Stop smoking in pregnancy

smoking pragnency

Smoking and the unborn baby

Protecting your baby from tobacco smoke is one of the best things you can do to give your child a healthy start in life. It's never too late to stop smoking. Every cigarette you smoke contains over 4,000 chemicals, so smoking when you are pregnant harms your unborn baby. Cigarettes can restrict the essential oxygen supply to your baby, so their heart has to beat harder every time you smoke. 

Benefits of stopping smoking in pregnancy

Stopping smoking will benefit both you and your baby immediately. Harmful gases like carbon monoxide and other damaging chemicals will clear from your body. When you stop smoking:

  • you will have fewer complications in pregnancy
  • you are more likely to have a healthier pregnancy and a healthier baby
  • you will reduce the risk of stillbirth
  • you will cope better with the birth
  • your baby is less likely to be born too early and have to face the additional breathing, feeding and health problems that often go with being premature
  • your baby is less likely to be born underweight: babies of women who smoke are, on average, 200g (about 8oz) lighter than other babies, which can cause problems during and after labour, for example they are more likely to have a problem keeping warm and are more prone to infection
  • you will reduce the risk of cot death, also called sudden infant death (find out about reducing the risk of cot death)

Stopping smoking will also benefit your baby later in life. Children whose parents smoke are more likely to suffer from asthma and other more serious illnesses that may need hospital treatment.

The sooner you stop smoking, the better. But even if you stop in the last few weeks of your pregnancy this will benefit you and your baby.

Second-hand (passive) smoke harms your baby

If your partner or anyone else who lives with you smokes, their smoke can affect you and the baby both before and after birth. You may also find it more difficult to stop if someone around you smokes.

Second-hand smoke can also reduce birthweight and increase the risk of cot death. Babies whose parents smoke are more likely to be admitted to hospital for bronchitis and pneumonia during the first year of life. More than 17,000 children under the age of five are admitted to hospital every year because of the effects of second-hand smoke.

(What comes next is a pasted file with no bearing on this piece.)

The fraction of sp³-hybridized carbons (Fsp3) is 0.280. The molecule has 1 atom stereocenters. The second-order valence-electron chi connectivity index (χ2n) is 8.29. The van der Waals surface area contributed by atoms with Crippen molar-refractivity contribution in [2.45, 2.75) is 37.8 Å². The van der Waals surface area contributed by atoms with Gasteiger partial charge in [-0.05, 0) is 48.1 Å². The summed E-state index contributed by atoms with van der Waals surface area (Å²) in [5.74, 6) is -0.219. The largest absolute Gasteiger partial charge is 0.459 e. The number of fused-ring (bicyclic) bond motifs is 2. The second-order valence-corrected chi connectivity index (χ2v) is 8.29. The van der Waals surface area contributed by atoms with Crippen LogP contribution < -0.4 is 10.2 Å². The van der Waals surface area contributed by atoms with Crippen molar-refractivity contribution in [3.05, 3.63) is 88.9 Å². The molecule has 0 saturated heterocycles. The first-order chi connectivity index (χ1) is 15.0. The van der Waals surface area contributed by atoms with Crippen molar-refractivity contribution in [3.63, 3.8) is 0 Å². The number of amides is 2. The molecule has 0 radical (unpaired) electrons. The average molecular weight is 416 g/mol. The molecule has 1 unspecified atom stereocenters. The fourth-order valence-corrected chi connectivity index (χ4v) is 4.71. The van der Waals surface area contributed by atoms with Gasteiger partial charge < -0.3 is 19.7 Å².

To find out more about quitting and to get support, your partner can call the NHS Smoking Helpline on 0800 0224 332.

Nicotine replacement therapy (NRT)

You can use NRT during pregnancy if it will help you stop smoking, and you're unable to so without it. It's not recommended that you take stop smoking tablets such as Champix or Zyban during pregnancy.

NRT contains only nicotine and none of the damaging chemicals found in cigarettes, so it is a much better option than continuing to smoke. It helps you by giving you nicotine when you would have had a cigarette.

NRT is available as:

  • patches
  • gum
  • an inhalator
  • nasal spray
  • mouth spray
  • lozenges
  • microtabs

Before using any of these products, speak to your midwife, GP, a pharmacist or a specialist stop smoking adviser. 

By getting this specialist advice you can be sure that you are doing the best for your baby and best for you. For more information, call the NHS pregnancy stop smoking advice line on 0300 123 1044. Remember, you are twice as likely to be successful at quitting if you get some support from a trained adviser.

NRT patches should be used for no more than 16 hours in any 24 hour period. The best way to stick to this is to remove the patch at bed time. If you have pregnancy-related nausea and vomiting, you should not use patches. Another form of NRT should be considered.

Pregnant women are advised to avoid liquorice flavoured nicotine products. Although there is no known risk with small amounts of liquorice flavouring, the manufacturers advise caution. This caution is based on information on the adverse effects associated with excessive amounts of liquorice root. As other flavours are available, pregnant women are advised to select an alternative, such as fruit or mint.

You can talk to your midwife, health visitor, practice nurse or pharmacist for advice and for details of your nearest NHS Stop Smoking service. They can offer one-to-one or group sessions with trained stop smoking advisers and may even have a pregnancy stop smoking specialist.

They can also offer advice about dealing with stress, weight gain and support the use of nicotine replacement therapy (such as patches or gum) if appropriate to help you manage your cravings

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7 year ago
6months pregnecy remove